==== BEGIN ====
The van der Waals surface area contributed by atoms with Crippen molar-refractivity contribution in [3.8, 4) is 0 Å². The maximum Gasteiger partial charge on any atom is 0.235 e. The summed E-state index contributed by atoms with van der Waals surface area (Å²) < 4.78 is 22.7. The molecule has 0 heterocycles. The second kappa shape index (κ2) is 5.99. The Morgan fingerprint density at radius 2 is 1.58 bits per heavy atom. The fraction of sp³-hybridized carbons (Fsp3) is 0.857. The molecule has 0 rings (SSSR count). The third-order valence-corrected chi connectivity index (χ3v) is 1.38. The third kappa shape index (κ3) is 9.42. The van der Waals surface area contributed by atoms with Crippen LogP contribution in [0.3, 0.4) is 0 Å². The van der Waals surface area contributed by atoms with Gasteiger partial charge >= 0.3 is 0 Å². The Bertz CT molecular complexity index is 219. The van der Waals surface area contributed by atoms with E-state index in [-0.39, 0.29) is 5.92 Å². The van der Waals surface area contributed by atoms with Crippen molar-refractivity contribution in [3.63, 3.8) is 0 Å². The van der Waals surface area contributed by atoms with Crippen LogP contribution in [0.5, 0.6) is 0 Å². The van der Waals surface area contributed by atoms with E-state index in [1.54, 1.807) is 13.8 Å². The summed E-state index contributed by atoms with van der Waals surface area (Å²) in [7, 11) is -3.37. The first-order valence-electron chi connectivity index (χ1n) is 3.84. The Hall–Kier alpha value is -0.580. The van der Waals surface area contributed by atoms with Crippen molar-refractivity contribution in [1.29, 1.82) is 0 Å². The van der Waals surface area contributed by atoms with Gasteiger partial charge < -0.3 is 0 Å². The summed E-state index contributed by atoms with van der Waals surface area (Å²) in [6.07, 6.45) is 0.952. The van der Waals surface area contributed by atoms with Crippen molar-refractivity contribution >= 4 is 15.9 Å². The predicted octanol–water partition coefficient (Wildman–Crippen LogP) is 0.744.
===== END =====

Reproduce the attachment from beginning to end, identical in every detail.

The van der Waals surface area contributed by atoms with Crippen molar-refractivity contribution in [3.8, 4) is 0 Å². The maximum Gasteiger partial charge on any atom is 0.235 e. The summed E-state index contributed by atoms with van der Waals surface area (Å²) < 4.78 is 22.7. The molecule has 0 heterocycles. The second kappa shape index (κ2) is 5.99. The Morgan fingerprint density at radius 2 is 1.58 bits per heavy atom. The fraction of sp³-hybridized carbons (Fsp3) is 0.857. The molecule has 0 rings (SSSR count). The third-order valence-corrected chi connectivity index (χ3v) is 1.38. The third kappa shape index (κ3) is 9.42. The van der Waals surface area contributed by atoms with Crippen LogP contribution in [0.3, 0.4) is 0 Å². The van der Waals surface area contributed by atoms with Gasteiger partial charge >= 0.3 is 0 Å². The Bertz CT molecular complexity index is 219. The van der Waals surface area contributed by atoms with E-state index in [-0.39, 0.29) is 5.92 Å². The van der Waals surface area contributed by atoms with Crippen molar-refractivity contribution in [3.63, 3.8) is 0 Å². The van der Waals surface area contributed by atoms with Crippen LogP contribution in [0.5, 0.6) is 0 Å². The van der Waals surface area contributed by atoms with E-state index in [1.54, 1.807) is 13.8 Å². The summed E-state index contributed by atoms with van der Waals surface area (Å²) in [7, 11) is -3.37. The first-order valence-electron chi connectivity index (χ1n) is 3.84. The Hall–Kier alpha value is -0.580. The van der Waals surface area contributed by atoms with Crippen molar-refractivity contribution in [1.29, 1.82) is 0 Å². The van der Waals surface area contributed by atoms with Gasteiger partial charge < -0.3 is 0 Å². The summed E-state index contributed by atoms with van der Waals surface area (Å²) in [6.07, 6.45) is 0.952. The van der Waals surface area contributed by atoms with Crippen molar-refractivity contribution >= 4 is 15.9 Å². The predicted octanol–water partition coefficient (Wildman–Crippen LogP) is 0.744.